Artist Kaki King: Guitar 'has completely changed me'

Kaki King, a Brooklyn-based guitarist, first started playing when she was 4.

"My father loved music and both my parents wanted me to play something," King said. "Because my dad was really into late '70s rock, and he kind of slid the guitar in there."

For King, the guitar became therapeutic.

"It's the only place and time when my brain shuts down enough for it to be just me and the guitar and the music that's happening," King said.

Perhaps other women are making similar connections. A new study from guitar maker Fender found that 50 percent of new guitarists in the U.S. and U.K. are female.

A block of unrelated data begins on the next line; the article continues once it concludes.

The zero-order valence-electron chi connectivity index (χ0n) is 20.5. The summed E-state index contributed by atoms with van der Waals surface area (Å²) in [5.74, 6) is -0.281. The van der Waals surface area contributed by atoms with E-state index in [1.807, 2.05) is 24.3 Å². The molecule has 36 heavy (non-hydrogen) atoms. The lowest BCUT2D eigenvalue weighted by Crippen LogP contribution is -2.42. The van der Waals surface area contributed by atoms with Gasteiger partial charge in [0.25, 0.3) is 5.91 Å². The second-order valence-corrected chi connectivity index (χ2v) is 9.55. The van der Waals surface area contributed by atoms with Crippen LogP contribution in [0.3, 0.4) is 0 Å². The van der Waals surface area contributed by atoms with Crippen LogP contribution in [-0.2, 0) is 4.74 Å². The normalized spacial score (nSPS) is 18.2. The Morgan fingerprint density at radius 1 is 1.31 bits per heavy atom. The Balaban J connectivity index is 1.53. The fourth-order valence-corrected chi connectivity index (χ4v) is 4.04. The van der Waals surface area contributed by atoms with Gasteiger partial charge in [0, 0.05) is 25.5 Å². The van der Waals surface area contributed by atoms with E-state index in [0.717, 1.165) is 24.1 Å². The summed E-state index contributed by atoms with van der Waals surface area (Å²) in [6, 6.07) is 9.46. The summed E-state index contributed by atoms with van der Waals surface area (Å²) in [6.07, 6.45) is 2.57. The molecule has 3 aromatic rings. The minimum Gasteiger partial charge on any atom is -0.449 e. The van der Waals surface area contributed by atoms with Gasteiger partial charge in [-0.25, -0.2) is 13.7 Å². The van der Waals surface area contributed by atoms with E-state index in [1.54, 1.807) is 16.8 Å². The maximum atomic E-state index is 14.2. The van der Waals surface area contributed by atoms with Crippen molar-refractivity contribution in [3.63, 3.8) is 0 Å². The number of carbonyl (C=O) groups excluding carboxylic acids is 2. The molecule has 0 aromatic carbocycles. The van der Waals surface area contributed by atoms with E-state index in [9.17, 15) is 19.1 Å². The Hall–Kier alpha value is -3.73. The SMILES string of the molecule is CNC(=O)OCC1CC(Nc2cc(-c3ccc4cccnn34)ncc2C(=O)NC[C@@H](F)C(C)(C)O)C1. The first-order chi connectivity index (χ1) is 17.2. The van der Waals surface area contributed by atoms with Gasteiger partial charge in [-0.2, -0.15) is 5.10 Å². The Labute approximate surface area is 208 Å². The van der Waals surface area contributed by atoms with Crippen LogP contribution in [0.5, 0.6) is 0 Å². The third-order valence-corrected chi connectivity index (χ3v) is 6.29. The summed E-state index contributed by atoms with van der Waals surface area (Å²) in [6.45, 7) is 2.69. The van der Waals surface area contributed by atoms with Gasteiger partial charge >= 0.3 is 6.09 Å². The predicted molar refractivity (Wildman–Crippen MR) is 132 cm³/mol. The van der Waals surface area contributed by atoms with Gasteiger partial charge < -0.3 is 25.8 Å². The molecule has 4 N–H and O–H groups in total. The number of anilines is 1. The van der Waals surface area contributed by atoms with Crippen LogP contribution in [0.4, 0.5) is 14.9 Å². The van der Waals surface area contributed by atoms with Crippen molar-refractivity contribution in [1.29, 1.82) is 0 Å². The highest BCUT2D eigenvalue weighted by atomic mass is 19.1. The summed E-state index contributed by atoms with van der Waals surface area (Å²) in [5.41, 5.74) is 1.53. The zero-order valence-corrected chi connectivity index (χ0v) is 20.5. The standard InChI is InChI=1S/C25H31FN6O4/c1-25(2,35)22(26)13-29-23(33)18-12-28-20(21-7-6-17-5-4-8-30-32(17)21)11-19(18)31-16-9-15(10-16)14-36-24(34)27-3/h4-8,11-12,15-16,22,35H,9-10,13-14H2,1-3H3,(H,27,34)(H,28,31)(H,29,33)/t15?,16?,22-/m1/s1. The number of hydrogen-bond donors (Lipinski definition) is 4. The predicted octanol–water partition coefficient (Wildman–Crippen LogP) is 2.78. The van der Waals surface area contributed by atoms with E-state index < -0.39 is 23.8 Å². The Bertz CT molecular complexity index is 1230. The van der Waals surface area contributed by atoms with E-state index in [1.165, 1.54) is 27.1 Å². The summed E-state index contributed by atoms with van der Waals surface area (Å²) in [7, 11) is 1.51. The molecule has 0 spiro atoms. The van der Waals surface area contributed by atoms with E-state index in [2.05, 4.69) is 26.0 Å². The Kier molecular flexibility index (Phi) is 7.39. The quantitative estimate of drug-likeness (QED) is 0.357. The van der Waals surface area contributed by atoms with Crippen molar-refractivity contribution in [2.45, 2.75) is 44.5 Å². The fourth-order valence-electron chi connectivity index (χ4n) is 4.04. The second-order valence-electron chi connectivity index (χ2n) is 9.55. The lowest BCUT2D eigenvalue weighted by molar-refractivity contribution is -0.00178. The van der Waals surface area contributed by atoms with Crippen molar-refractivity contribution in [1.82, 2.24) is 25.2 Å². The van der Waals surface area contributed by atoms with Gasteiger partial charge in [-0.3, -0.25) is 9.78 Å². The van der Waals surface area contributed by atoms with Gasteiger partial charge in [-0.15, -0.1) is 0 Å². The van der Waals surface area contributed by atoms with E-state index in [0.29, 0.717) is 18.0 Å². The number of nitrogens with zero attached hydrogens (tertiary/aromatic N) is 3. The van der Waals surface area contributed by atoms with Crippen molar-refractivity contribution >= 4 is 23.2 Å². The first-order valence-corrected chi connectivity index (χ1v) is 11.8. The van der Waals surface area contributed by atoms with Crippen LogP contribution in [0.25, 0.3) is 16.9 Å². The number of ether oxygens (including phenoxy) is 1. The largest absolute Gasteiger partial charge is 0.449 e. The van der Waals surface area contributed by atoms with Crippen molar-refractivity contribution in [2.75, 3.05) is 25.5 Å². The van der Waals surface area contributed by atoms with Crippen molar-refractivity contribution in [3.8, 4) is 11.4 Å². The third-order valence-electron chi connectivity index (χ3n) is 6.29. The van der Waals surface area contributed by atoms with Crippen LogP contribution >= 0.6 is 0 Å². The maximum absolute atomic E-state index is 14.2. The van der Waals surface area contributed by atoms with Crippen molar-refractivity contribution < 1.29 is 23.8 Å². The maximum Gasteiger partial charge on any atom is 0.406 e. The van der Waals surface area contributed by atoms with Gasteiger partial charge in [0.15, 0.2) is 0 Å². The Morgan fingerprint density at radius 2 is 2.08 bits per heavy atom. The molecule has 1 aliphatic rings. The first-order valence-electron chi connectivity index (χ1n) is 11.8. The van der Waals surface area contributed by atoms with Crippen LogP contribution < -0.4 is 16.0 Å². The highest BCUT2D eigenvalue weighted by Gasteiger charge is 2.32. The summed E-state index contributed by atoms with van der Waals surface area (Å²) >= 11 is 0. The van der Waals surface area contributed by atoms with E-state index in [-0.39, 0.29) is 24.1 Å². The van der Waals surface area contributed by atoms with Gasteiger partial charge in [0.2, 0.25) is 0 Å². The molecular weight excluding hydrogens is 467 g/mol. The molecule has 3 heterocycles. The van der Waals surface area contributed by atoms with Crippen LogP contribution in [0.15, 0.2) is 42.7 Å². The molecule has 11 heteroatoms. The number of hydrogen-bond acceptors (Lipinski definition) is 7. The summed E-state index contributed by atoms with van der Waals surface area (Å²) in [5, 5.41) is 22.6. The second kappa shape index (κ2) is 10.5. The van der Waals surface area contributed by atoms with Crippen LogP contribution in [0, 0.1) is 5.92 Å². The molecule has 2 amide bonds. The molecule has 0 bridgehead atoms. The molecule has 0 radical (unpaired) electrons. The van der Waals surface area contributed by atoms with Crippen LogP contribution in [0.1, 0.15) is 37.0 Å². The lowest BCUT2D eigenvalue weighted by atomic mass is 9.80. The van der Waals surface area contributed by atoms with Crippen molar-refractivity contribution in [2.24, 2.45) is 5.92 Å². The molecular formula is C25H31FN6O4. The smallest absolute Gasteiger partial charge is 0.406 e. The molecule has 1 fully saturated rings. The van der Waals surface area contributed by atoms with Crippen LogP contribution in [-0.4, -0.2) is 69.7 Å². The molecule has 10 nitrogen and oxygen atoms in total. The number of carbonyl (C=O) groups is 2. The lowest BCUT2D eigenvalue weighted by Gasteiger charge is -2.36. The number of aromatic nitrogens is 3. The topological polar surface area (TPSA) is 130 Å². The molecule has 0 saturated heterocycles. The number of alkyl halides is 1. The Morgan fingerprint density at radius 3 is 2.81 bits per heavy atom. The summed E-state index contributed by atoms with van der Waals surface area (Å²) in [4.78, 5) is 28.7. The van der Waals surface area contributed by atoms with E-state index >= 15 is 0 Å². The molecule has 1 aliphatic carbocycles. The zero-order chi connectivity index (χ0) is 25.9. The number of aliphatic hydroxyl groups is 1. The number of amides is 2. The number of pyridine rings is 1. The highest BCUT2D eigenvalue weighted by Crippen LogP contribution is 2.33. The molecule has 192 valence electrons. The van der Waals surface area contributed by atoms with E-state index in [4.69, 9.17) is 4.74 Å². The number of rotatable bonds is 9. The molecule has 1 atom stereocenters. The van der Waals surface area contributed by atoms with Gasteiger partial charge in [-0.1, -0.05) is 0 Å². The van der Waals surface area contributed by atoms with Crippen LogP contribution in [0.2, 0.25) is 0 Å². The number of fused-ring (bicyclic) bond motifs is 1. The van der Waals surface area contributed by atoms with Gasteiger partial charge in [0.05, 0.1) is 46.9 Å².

King's response? There is still work to do.

"I think that the guitar manufacturers and the industry itself—they really need to catch up, they need to catch up fast," she said. "That does not mean pink guitars. That means marketing to a consumer group that has a demand."

Fender's study cited guitar playing performers like Taylor Swift among others as having an impact on female millennials who are now picking up the instrument.

King, a name in her our right, having been the first female selected by Rolling Stone magazine for its new Guitar Gods list, calls the instrument her muse in the truest sense of the word.

"I'm fascinated with this instrument. I will learn it for the rest of my life," King said. "I have not changed the guitar. It has completely changed me. When I play it, when I go to it as a tool for composition, I'm like, 'How is this—this thing is amazing."